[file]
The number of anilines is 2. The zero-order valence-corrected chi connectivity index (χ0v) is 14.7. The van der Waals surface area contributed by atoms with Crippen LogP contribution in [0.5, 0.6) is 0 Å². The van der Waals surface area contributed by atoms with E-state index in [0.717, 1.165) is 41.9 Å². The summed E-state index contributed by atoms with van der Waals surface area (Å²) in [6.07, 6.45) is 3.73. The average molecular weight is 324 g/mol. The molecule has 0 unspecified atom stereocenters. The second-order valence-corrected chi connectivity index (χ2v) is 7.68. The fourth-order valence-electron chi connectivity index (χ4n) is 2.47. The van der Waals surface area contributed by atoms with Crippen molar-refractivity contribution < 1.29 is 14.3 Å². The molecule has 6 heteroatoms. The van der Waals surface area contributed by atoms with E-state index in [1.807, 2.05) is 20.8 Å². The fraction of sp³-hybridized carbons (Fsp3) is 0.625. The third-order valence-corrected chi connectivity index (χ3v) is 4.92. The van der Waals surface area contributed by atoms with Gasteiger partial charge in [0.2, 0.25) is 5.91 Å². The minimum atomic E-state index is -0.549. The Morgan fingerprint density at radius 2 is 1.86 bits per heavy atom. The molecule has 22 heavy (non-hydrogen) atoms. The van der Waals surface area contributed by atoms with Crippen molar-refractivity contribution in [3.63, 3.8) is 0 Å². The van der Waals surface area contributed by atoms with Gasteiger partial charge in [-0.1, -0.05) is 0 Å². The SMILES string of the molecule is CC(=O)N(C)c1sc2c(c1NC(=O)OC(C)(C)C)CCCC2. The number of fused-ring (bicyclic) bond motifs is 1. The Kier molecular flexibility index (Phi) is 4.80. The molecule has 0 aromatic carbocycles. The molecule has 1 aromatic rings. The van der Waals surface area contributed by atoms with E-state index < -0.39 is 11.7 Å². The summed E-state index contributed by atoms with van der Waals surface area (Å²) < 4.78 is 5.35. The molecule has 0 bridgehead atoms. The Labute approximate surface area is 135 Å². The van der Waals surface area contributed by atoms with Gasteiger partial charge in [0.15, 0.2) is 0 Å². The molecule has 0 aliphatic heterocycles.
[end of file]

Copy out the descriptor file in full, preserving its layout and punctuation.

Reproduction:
The number of anilines is 2. The zero-order valence-corrected chi connectivity index (χ0v) is 14.7. The van der Waals surface area contributed by atoms with Crippen LogP contribution in [0.5, 0.6) is 0 Å². The van der Waals surface area contributed by atoms with E-state index in [0.717, 1.165) is 41.9 Å². The summed E-state index contributed by atoms with van der Waals surface area (Å²) in [6.07, 6.45) is 3.73. The average molecular weight is 324 g/mol. The molecule has 0 unspecified atom stereocenters. The second-order valence-corrected chi connectivity index (χ2v) is 7.68. The fourth-order valence-electron chi connectivity index (χ4n) is 2.47. The van der Waals surface area contributed by atoms with Crippen molar-refractivity contribution < 1.29 is 14.3 Å². The molecule has 6 heteroatoms. The van der Waals surface area contributed by atoms with E-state index in [1.807, 2.05) is 20.8 Å². The fraction of sp³-hybridized carbons (Fsp3) is 0.625. The third-order valence-corrected chi connectivity index (χ3v) is 4.92. The van der Waals surface area contributed by atoms with Gasteiger partial charge in [0.2, 0.25) is 5.91 Å². The minimum atomic E-state index is -0.549. The Morgan fingerprint density at radius 2 is 1.86 bits per heavy atom. The molecule has 22 heavy (non-hydrogen) atoms. The van der Waals surface area contributed by atoms with Crippen molar-refractivity contribution in [3.63, 3.8) is 0 Å². The van der Waals surface area contributed by atoms with Gasteiger partial charge in [-0.1, -0.05) is 0 Å². The SMILES string of the molecule is CC(=O)N(C)c1sc2c(c1NC(=O)OC(C)(C)C)CCCC2. The number of fused-ring (bicyclic) bond motifs is 1. The Kier molecular flexibility index (Phi) is 4.80. The molecule has 0 aromatic carbocycles. The molecule has 1 aromatic rings. The van der Waals surface area contributed by atoms with E-state index < -0.39 is 11.7 Å². The summed E-state index contributed by atoms with van der Waals surface area (Å²) < 4.78 is 5.35. The molecule has 0 bridgehead atoms. The Labute approximate surface area is 135 Å². The van der Waals surface area contributed by atoms with Gasteiger partial charge in [0.15, 0.2) is 0 Å². The molecule has 0 aliphatic heterocycles.